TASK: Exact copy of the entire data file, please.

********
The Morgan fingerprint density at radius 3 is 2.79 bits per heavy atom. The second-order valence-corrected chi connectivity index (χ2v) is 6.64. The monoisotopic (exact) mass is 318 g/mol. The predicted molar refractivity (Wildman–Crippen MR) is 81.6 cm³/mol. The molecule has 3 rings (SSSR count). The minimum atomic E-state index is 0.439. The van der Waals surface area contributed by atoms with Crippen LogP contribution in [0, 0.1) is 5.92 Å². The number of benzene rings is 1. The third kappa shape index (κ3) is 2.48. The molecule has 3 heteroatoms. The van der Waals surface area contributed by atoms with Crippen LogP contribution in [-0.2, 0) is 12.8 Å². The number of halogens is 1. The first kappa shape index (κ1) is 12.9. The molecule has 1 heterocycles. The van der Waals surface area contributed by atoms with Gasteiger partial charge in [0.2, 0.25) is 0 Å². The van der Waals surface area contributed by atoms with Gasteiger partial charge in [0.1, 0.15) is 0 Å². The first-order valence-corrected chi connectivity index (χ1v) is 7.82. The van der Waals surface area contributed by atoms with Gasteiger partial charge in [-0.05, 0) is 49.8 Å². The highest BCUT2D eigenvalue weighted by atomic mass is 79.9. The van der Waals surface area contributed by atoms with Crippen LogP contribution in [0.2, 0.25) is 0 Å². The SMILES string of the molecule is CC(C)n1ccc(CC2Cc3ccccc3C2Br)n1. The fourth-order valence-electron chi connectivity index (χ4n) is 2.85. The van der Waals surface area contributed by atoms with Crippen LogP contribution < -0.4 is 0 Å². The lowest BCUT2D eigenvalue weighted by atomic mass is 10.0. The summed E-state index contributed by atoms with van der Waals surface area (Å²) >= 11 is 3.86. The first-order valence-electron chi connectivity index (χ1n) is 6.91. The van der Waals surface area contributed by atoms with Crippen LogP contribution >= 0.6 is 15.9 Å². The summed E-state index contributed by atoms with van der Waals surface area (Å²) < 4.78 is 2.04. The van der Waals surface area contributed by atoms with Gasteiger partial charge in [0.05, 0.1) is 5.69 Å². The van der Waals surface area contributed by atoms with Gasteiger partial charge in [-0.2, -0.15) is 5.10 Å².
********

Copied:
The Morgan fingerprint density at radius 3 is 2.79 bits per heavy atom. The second-order valence-corrected chi connectivity index (χ2v) is 6.64. The monoisotopic (exact) mass is 318 g/mol. The predicted molar refractivity (Wildman–Crippen MR) is 81.6 cm³/mol. The molecule has 3 rings (SSSR count). The minimum atomic E-state index is 0.439. The van der Waals surface area contributed by atoms with Crippen LogP contribution in [0, 0.1) is 5.92 Å². The number of benzene rings is 1. The third kappa shape index (κ3) is 2.48. The molecule has 3 heteroatoms. The van der Waals surface area contributed by atoms with Crippen LogP contribution in [-0.2, 0) is 12.8 Å². The number of halogens is 1. The first kappa shape index (κ1) is 12.9. The molecule has 1 heterocycles. The van der Waals surface area contributed by atoms with Gasteiger partial charge in [0.2, 0.25) is 0 Å². The van der Waals surface area contributed by atoms with Gasteiger partial charge in [0.1, 0.15) is 0 Å². The first-order valence-corrected chi connectivity index (χ1v) is 7.82. The van der Waals surface area contributed by atoms with Gasteiger partial charge in [-0.05, 0) is 49.8 Å². The highest BCUT2D eigenvalue weighted by atomic mass is 79.9. The van der Waals surface area contributed by atoms with Crippen LogP contribution in [0.2, 0.25) is 0 Å². The SMILES string of the molecule is CC(C)n1ccc(CC2Cc3ccccc3C2Br)n1. The fourth-order valence-electron chi connectivity index (χ4n) is 2.85. The van der Waals surface area contributed by atoms with Crippen LogP contribution < -0.4 is 0 Å². The lowest BCUT2D eigenvalue weighted by atomic mass is 10.0. The summed E-state index contributed by atoms with van der Waals surface area (Å²) >= 11 is 3.86. The first-order valence-electron chi connectivity index (χ1n) is 6.91. The van der Waals surface area contributed by atoms with Crippen LogP contribution >= 0.6 is 15.9 Å². The summed E-state index contributed by atoms with van der Waals surface area (Å²) < 4.78 is 2.04. The van der Waals surface area contributed by atoms with Gasteiger partial charge in [0.05, 0.1) is 5.69 Å². The van der Waals surface area contributed by atoms with Gasteiger partial charge in [-0.2, -0.15) is 5.10 Å².